The most important part of a chess engine is its ability to evaluate a static position in the most efficient manner possible. It uses this evaluation in conjunction with a tree search to find the best move or moves possible in the current position. It can store evaluated positions in a hash table so it doesn’t have to recalculate a given position more than once. The deeper the engine can search the tree, theoretically, the more accurate its evaluation is of the current position and its ability to predict the best move.

What specific algorithms in engines makes a better chess engine is up for debate. In general, being able to search a tree faster is not useful if your static evaluation is inaccurate. For this reason you need to test engines against other engines or different versions of engines to make sure that incremental improvements have the desired effect. There are also competitions which pit engines against each other. TCEC is one of those competitions. These competitions accelerate the development of new evaluation techniques in chess engines.

In general, tree search is a fairly brute-force-ish way of evaluating a position even though there is a lot of complex theory behind optimizing this kind algorithm. Most chess engines today are therefore “dumb” tools. You give it a position and it evaluates it. When Grandmasters use it for preparation, there’s always a human in the loop to tell the engine what positions it needs to evaluate and to tell it when it should stop evaluating. A next step in development of chess engines is the inclusion of Artificial Intelligence (AI). As we saw in AlphaGo vs Lee Sedol, inclusion of AI in board game engines significantly increases its strength and utility. AI will allow players to use engines for a specific purposes. For example, we can study how a specific opponent reacts to certain positions, what their tendencies are and generate a strategy specifically for that opponent by feeding the engine all the games the opponent has ever played. At a high level we can learn from patterns in positions and correlate them to outcomes of games given the strength of each player. With the inclusion of these new technologies and increased strength of engines there is no doubt that the landscape of competitive chess will change.

Hardware Considerations
Today’s strongest engines do not parallelize well or not at all across multiple nodes because of the current state parallel tree search algorithms. Some attempts are been made to parallelize over multiple nodes using distributed process algorithms, but these versions are not being used extensively in the chess community. So, the approach today would be to analyze different positions on different instances of the chess engine using a human in the loop. The single-node limitation of many chess engines makes it such that large multi-core SMP machines can significantly outperform, say, a number of laptops networked together.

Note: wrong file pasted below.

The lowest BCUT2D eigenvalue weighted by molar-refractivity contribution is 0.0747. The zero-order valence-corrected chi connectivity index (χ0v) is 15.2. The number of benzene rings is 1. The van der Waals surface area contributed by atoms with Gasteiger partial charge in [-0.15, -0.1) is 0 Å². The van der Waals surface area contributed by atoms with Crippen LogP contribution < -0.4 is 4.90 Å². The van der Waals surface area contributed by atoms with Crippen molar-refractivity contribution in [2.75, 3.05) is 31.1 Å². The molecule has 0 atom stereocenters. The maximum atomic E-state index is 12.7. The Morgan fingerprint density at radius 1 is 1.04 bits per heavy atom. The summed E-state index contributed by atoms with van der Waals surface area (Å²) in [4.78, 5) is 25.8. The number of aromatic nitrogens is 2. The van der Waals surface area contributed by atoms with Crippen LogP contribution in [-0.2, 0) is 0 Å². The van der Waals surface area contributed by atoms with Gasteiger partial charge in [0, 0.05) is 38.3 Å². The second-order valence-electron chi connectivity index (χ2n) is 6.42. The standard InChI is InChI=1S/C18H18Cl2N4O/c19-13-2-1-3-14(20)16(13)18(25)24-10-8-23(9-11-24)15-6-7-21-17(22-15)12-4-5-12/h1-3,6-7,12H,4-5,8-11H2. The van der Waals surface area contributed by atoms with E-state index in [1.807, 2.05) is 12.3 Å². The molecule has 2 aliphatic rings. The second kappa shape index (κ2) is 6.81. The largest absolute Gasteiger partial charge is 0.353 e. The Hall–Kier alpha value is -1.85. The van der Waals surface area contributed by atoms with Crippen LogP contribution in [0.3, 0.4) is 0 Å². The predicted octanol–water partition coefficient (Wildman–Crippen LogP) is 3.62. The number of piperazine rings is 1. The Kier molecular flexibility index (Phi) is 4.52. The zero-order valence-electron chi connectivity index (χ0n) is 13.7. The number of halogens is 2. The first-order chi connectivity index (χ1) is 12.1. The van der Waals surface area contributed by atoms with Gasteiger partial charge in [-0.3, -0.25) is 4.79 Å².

With the single node limitations of chess engines, clusters can still be used to do many evaluations in parallel for analyses. Clusters can also be used in developing chess engine software. Simulating many games or positions is one of the only ways to make sure that changes in engine code actually make it stronger.

How to Run a Chess Engine on Rescale
Rescale currently provides a framework for running UCI chess engines. It’s a bring-your-own engine setup. If you do not provide a chess engine, it will run Stockfish 7 by default.

Once you launch a job with the chess engine it will broadcast and listen on port 30000. You will need to set up an ssh tunnel to forward a local port to the analysis node port 30000. See the video below for a complete overview of how to run Stockfish on Rescale with the client Scid:

You can run any UCI engine. Make sure you name the engine executable “engine” and upload it as an input file. Rescale will automatically use the uploaded engine:

You can even run 2 engines against each other. If you wanted to run, say, Komodo against Stockfish. You would start two jobs on Rescale each running a different engine. Just make sure you forward a different local port to your second engine:

The key components of linking your UCI client to the engine running on Rescale are your ssh tunnel and your raw connection to the engine using either netcat (nc) on Linux/MacOS or plink.exe on Windows.

Armchair Chess QB
The transmission of live games with “live evaluation” on sites such as Chessbase or Chessbomb allows every chess enthusiast to be an armchair quarterback during tournaments such as the upcoming world championship. This year, take it a step further and do the analysis yourself using Chess Engines on Rescale.

This article was written by Mulyanto Poort.